It fascinates me how the language of denigrating women has hardly changed NB David Laws ‘ patronising interview on The Westminster Hour where he told us that he thought Naomi Smith was “hysterical”.

    Not many women are commenting on the veil in these threads. I wonder what Harriet Taylor (Mill’s co-writer?) would have thought.

  • Mill also supported giving university graduates a vote worth six times as much as a peasant or factory labourer. Just because something was brought up in On Liberty doesn’t make it appropriate in a modern society where we value people and their rights to make their own decisions more than the thinkers of the 19th century.

  • Malcolm Todd 17th Sep '13 - 9:32pm

    Excellent article.
    It’s tempting to engage with the arguments made by “Dave”, but he seems to be repeating arguments that had already been effectively refuted by Mark, so there’s little point.

    I do think it’s naive to say that Jeremy Browne was “just calling for a debate”, as if that were a neutral thing to do. A leading politician and self-declared liberal has no business pretending to neutrality on an issue of such principle — calling for a debate (which is distinct from joining in with a debate) is just a mealy-mouthed way of saying “This is something I think we should consider doing.”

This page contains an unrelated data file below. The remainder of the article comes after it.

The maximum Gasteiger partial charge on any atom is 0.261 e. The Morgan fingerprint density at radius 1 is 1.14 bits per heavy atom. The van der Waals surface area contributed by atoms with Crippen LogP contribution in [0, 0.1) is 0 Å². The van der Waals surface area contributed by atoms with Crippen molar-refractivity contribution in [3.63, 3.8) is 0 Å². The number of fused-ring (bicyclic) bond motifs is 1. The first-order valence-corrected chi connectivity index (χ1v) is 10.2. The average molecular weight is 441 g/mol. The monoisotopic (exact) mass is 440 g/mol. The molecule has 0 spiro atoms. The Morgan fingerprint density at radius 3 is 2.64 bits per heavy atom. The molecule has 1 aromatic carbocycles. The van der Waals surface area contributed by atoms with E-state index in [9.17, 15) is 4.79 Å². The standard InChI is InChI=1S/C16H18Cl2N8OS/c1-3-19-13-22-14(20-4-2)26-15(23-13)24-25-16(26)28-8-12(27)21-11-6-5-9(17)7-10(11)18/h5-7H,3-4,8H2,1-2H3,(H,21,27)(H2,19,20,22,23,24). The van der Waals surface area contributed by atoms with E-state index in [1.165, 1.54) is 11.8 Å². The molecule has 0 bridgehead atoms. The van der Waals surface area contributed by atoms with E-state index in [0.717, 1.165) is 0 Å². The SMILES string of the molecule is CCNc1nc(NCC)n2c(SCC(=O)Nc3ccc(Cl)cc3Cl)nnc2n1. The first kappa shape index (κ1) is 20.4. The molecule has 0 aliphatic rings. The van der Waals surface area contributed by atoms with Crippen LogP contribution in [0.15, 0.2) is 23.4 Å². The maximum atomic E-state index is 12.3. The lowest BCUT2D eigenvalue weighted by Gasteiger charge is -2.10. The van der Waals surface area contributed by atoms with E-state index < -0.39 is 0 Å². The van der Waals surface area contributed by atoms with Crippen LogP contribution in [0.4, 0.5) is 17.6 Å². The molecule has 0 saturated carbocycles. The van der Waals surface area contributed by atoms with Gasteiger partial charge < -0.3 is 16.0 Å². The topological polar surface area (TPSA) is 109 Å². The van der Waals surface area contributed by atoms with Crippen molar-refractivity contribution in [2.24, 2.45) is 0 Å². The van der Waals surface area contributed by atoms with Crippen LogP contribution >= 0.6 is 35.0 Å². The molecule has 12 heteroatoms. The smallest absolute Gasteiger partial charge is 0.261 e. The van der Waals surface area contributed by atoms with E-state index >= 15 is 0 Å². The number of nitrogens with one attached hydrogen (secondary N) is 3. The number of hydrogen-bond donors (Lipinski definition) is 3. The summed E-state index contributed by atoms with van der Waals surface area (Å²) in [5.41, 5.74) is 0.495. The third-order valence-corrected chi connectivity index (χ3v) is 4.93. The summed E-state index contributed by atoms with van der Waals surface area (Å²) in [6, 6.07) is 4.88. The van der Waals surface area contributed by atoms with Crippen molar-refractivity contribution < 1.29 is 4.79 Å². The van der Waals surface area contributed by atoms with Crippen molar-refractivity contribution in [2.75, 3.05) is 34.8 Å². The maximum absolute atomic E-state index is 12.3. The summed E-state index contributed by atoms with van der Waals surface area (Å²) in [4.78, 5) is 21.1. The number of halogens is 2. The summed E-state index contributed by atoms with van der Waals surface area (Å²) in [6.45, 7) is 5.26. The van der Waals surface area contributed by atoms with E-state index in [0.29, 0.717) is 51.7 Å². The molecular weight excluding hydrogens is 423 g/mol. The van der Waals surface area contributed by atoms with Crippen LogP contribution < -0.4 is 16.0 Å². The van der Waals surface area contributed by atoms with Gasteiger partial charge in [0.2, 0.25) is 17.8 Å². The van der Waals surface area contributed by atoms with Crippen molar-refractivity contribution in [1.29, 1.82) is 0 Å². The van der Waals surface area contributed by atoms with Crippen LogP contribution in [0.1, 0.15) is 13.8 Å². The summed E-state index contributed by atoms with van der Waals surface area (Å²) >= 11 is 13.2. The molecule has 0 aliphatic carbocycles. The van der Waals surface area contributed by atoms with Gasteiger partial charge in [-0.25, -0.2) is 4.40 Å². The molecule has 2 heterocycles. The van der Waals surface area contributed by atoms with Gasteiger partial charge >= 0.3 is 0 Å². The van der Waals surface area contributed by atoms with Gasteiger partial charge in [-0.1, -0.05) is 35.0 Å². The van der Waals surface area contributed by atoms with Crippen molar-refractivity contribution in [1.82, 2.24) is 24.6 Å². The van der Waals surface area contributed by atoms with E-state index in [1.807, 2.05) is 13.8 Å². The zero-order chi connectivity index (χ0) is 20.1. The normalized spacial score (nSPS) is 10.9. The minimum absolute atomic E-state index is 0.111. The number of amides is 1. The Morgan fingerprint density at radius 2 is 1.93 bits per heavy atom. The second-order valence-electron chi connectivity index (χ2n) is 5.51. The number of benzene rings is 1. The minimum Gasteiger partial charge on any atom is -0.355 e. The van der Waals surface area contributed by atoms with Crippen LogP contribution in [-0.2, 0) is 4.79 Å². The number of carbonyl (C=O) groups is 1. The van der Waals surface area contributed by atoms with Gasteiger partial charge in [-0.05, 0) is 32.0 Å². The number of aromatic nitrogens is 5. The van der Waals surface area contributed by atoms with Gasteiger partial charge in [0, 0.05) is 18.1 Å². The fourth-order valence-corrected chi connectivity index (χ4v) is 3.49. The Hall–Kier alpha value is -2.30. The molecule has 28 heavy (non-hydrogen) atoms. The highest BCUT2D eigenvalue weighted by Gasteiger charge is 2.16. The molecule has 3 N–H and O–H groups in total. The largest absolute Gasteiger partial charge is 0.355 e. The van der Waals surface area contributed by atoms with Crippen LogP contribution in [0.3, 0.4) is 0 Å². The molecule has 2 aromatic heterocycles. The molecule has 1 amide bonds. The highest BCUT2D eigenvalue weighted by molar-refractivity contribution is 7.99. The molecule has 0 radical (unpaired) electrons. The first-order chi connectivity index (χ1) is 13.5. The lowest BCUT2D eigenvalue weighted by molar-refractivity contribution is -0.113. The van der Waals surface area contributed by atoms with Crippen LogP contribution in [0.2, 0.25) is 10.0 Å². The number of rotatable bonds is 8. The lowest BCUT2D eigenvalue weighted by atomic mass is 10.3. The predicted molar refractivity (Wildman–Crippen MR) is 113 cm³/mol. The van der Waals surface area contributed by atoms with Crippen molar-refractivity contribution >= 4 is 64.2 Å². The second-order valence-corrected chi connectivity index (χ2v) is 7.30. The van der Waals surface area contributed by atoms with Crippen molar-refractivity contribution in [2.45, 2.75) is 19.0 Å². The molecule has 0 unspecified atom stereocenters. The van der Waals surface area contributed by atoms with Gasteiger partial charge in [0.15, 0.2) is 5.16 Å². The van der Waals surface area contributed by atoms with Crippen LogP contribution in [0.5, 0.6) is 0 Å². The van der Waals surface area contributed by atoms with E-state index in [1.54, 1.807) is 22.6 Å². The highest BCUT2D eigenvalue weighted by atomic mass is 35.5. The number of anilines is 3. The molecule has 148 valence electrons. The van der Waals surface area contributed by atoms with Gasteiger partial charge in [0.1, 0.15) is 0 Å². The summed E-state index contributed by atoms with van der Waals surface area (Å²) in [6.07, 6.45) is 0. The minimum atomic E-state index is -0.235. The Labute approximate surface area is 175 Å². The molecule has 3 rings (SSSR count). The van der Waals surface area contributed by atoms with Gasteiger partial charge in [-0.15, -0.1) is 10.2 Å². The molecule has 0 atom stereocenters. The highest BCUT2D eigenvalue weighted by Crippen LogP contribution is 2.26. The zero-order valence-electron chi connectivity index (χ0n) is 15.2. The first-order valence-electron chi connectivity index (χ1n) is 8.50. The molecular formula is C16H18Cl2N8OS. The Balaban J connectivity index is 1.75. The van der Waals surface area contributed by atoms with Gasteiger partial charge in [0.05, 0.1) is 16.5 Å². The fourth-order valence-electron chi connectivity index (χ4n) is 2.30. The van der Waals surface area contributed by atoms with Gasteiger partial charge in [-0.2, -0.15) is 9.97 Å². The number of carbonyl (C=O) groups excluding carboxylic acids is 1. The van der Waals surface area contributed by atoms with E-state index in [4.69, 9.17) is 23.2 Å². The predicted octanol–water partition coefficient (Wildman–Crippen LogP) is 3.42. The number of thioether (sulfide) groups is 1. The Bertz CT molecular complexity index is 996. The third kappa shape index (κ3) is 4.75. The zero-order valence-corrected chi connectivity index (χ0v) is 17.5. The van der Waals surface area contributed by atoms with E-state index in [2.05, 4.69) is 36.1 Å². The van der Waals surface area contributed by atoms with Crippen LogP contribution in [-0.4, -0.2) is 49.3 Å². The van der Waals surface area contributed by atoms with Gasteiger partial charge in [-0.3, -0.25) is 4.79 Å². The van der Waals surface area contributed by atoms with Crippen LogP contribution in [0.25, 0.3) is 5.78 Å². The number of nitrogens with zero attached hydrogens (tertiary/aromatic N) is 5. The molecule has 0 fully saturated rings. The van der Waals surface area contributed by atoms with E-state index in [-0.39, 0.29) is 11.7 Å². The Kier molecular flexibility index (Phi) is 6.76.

• Oh, and Mark, I find it interesting that you are asking others to provide evidence for their beliefs while providing none for your own. Could you please provide an author and peer-reviewed publish date for your 50% assertion?

    Steve is right and I believe you are mistaken – the “research” of the last 20 years does show that facial communication is useful between Western speakers, *but* is only a small part of a wider range of nonverbal communication that aids comprehension. Particularly for judging emotion and intent, the eyes (visible with a nose-and-below niqaab, and actually several variants of the gauzy full-face burqa too) portray the biggest benefit to the subject or recipient. See for instance the readily available book by Samovar et al. (2007), who identify 6 useful universal facial expressions, none of which are unique or only transmissible by the face.